3: Song, A. L. Wolfson and Alexander Olshanetsky's “Vilna, Vilna,” 1935.
To understand the Holocaust, we have to appreciate the Jewish culture that thrived beforehand. Over the course of centuries, the city of Vilna—home of Avrom Sutzkever and the Rom Printing Press—had earned the reputation as “The Jerusalem of Lithuania” thanks to the many Jewish scholars, rabbis, writers, artists, and political thinkers that lived and worked there. The Rom Press, which produced beautiful Hebrew-script books for readers all over Europe, was just one of many Jewish cultural institutions that had flourished in Vilna up until World War II.
This 1935 song, “Vilna, Vilna,” lyrics by A. L. Wolfson (1867–1946) and music by Alexander Olshanetsky (1892–1946) treats the city as if “she” were a person, a lover.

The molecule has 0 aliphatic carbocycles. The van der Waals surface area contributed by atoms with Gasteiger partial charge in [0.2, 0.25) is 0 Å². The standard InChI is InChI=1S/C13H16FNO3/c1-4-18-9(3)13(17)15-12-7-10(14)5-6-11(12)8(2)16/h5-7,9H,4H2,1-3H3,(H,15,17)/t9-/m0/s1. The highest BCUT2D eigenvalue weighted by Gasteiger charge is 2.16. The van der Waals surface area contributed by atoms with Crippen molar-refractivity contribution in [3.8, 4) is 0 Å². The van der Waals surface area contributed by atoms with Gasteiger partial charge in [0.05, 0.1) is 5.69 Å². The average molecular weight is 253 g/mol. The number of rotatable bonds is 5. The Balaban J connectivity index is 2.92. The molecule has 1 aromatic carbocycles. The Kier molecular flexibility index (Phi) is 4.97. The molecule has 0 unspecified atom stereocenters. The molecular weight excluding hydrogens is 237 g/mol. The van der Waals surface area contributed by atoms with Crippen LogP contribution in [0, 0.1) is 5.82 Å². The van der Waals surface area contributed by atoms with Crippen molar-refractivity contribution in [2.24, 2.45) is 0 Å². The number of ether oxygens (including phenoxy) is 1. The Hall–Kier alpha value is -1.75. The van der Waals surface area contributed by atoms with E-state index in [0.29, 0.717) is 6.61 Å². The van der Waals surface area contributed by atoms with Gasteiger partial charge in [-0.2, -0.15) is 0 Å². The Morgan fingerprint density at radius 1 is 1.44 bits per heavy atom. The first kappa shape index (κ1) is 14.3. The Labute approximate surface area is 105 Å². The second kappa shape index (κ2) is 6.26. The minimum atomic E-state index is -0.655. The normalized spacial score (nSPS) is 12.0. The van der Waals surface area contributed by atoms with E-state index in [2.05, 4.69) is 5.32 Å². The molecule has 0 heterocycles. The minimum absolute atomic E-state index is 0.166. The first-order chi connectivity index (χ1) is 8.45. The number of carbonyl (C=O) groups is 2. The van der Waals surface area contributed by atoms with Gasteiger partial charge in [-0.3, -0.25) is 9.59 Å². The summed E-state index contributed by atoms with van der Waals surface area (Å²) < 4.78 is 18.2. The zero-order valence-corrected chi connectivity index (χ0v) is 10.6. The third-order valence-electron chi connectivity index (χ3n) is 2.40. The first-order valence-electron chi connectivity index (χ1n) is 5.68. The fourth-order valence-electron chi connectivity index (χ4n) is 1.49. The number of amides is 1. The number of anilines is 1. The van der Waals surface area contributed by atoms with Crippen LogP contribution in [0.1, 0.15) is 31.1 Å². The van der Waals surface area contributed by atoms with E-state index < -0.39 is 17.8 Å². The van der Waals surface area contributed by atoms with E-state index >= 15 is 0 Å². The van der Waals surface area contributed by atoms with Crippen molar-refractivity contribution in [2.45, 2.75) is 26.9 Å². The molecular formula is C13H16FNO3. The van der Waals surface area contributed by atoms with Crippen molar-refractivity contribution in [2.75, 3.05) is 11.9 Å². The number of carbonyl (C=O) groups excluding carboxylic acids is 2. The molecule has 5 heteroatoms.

Suggested Activities: Watch and listen to a clip of the song. Ask students: How does the song describe Vilna? What kind of a character is “she”? How does this depiction of Vilna relate to Sutzkever’s poem “The Lead Plates of the Rom Printers”?
Then ask students: Do you have this kind of relationship with a city or a place? Ask students to create a poem or song about a city or place with which they have a special relationship, using “Vilna, Vilna” as loose inspiration.
Sources: Alexander Olshanetsky and A. L. Wolfson, “Vilna, Vilna,” performed by Fraidy Katz on The Eternal Question (Di Alte Kashe): Fraidy Katz sings Yiddish. Kame'a Media, 700261204406, 2006. Accessed at https://www.youtube.com/watch?v=nnAstY693Ik on May 14, 2019.